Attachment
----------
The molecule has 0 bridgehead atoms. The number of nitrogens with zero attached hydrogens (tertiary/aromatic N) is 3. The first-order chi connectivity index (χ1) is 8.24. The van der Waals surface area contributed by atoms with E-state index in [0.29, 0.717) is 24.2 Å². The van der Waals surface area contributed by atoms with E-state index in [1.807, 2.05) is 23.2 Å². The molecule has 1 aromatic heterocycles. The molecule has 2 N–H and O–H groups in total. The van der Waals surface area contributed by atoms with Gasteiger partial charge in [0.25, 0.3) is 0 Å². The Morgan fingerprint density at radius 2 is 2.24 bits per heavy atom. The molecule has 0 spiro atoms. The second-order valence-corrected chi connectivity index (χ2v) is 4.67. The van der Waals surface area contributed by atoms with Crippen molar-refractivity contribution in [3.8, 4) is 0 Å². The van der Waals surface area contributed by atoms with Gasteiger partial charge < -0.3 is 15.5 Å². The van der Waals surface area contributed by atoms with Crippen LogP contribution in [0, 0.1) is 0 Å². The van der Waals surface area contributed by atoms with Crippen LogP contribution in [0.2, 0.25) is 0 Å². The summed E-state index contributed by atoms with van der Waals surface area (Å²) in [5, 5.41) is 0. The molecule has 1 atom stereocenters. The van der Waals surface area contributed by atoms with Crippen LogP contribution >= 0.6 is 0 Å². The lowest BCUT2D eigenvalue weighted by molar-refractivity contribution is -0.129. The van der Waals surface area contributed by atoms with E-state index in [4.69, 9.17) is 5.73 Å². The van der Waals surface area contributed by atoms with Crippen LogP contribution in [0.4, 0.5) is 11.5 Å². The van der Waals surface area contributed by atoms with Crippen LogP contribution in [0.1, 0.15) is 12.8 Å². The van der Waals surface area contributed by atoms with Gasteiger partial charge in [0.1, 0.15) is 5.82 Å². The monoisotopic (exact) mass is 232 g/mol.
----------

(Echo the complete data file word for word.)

The molecule has 0 bridgehead atoms. The number of nitrogens with zero attached hydrogens (tertiary/aromatic N) is 3. The first-order chi connectivity index (χ1) is 8.24. The van der Waals surface area contributed by atoms with E-state index in [0.29, 0.717) is 24.2 Å². The van der Waals surface area contributed by atoms with E-state index in [1.807, 2.05) is 23.2 Å². The molecule has 1 aromatic heterocycles. The molecule has 2 N–H and O–H groups in total. The van der Waals surface area contributed by atoms with Gasteiger partial charge in [0.25, 0.3) is 0 Å². The Morgan fingerprint density at radius 2 is 2.24 bits per heavy atom. The molecule has 0 spiro atoms. The second-order valence-corrected chi connectivity index (χ2v) is 4.67. The van der Waals surface area contributed by atoms with Crippen molar-refractivity contribution in [3.8, 4) is 0 Å². The van der Waals surface area contributed by atoms with Gasteiger partial charge < -0.3 is 15.5 Å². The van der Waals surface area contributed by atoms with Crippen LogP contribution in [0, 0.1) is 0 Å². The van der Waals surface area contributed by atoms with Crippen LogP contribution in [0.2, 0.25) is 0 Å². The summed E-state index contributed by atoms with van der Waals surface area (Å²) in [5, 5.41) is 0. The molecule has 1 atom stereocenters. The van der Waals surface area contributed by atoms with Crippen LogP contribution >= 0.6 is 0 Å². The lowest BCUT2D eigenvalue weighted by molar-refractivity contribution is -0.129. The van der Waals surface area contributed by atoms with E-state index in [4.69, 9.17) is 5.73 Å². The van der Waals surface area contributed by atoms with Crippen LogP contribution in [0.4, 0.5) is 11.5 Å². The van der Waals surface area contributed by atoms with Crippen LogP contribution in [0.1, 0.15) is 12.8 Å². The van der Waals surface area contributed by atoms with Gasteiger partial charge in [0.1, 0.15) is 5.82 Å². The monoisotopic (exact) mass is 232 g/mol.